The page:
Last week one of my friends posted on Facebook that their group had left a restaurant where the music was too loud. Instead they went to a quieter place where they could enjoy dinner together.
I felt their pain. Too many times we have found ourselves in places where the music was jarringly, alarmingly loud. Restaurants, especially those catering to a young crowd, often believe that loud music is necessary for a good time.
Amping Up the Noise Level
Party bands also have their music amped up loud enough to shatter eardrums.
When one attends a celebratory gathering—wedding, anniversary party, birthday bash, bar mitzvah, graduation party, or just plain good-time party—that has a band, the noise level keeps getting louder.
The irony, of course, is that we look forward to spending time at parties with friends and family members we haven’t seen in a long time. We want to catch up, find out how folks are doing, and generally chat. Instead, the band subjects us to noise levels that make it impossible to hear oneself think, much less what the person right next to us is saying.
A Double Irony
I have attended events where ear plugs were placed on the table along with the dinnerware and cutlery. That means the hosts have hired a band but given you the means to avoid hearing them — a double irony: .
Ordinary earplugs don’t work very well, though. At some events, the band’s noise has driven me right out of the dining room. I have picked up my plate and cutlery and gone into another room, or even the lobby, so I could eat my dinner in peace. Sometimes, others join me and we have a nice time, eating off a coffee table and (finally) talking to one another.
Deafening noise also comes from rock concerts and music piped directly into ears by ear buds. I count myself among the few people who attended one over-amped Andrew Lloyd Webber musical and had no desire to repeat the experience.
I admit that I don’t understand the attraction of such high-volume music. But I do understand its danger. Sit next to that nuclear amplifier for a few hours and you may just have tinnitus for the rest of your life. Go to enough to such events and your hearing may be affected—also for the rest of your life. You will not understand the danger of loud noise, however, until it’s too late. If you are young, you won’t believe it could happen to you because hearing impairment is for old folks..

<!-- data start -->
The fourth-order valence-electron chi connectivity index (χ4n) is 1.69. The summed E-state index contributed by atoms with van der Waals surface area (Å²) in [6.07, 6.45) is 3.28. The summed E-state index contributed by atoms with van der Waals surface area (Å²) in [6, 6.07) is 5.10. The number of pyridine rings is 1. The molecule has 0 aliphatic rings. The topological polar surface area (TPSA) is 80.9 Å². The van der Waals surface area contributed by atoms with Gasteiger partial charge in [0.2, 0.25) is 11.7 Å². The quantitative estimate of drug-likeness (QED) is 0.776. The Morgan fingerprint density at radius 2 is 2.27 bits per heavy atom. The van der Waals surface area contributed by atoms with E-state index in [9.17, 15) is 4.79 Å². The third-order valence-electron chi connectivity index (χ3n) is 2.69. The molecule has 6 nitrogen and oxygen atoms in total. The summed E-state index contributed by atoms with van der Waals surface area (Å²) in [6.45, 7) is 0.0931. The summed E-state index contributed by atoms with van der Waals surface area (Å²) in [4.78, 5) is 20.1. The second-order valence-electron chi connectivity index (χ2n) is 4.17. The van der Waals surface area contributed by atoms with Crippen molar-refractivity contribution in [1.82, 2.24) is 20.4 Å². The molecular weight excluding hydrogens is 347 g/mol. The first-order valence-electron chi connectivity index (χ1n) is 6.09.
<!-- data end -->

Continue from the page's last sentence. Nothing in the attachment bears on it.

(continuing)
Hearing Aids for the Young
Given that the trend of overwhelming noise has been around for a while, I was not surprised to see an article in the New York Times: “Hearing Aids Are Changing. Their Users Are, Too” by Neelam Bohra.
The CDC reports that about 20 percent of young adults, age 20-29 have hearing damaged by noise. Of course, they do. If the over-the-top bands at parties and concerts don’t do it, earbuds cranked to the max will. If you don’t believe me, check out the chart above. It puts a rock concert well into the danger zone.
Ms. Bohra is a young woman, so perhaps she is less shocked by what she calls the “noise-soaked world” of young people. She reports on the wonderful improvements that technology is making to Grandma’s clunky old hearing aids. I think that’s good news because it means the young people who have spent so much time and money damaging their hearing will be more likely to do something about it.
Party Pooper or Not
I know, I know; I sound like a crabby old lady and a party pooper but that’s not really the case. At a much younger age I sat too close to a loud amplifier for too long. I have had tinnitus in one ear ever since.
Three things to know about tinnitus:
- The noise never stops, although it seems louder when you’re in a quiet place. Mine sounds like a high-pitched electronic whine but others hear other sounds.
- The medical profession doesn’t understand the physiology of what makes tinnitus.
- There is no real treatment. Hearing aids may help. Also, the internet offers crank cures for tinnitus that, I’m sure, are designed to separate you from your money.
If the music’s too loud, regardless of your age, it can affect your hearing and your health.
Loud Noise and Your Health
Exposure to loud noise has an impact on both mental and physical health. It can interfere with sleep, and may affect pregnancy. Loud noise can also worsen anxiety, depression, high blood pressure and heart disease.
Because loud noise, musical or not, affects stress hormones, it makes me feel like I’m being assaulted and I just want to get away from it. Sometimes that means avoiding a concert, while other times I can just leave.
I enjoy talking to friends and family a whole lot more than I like having rock music blasted at me in an enclosed space. If that makes me a party pooper, that’s okay with me.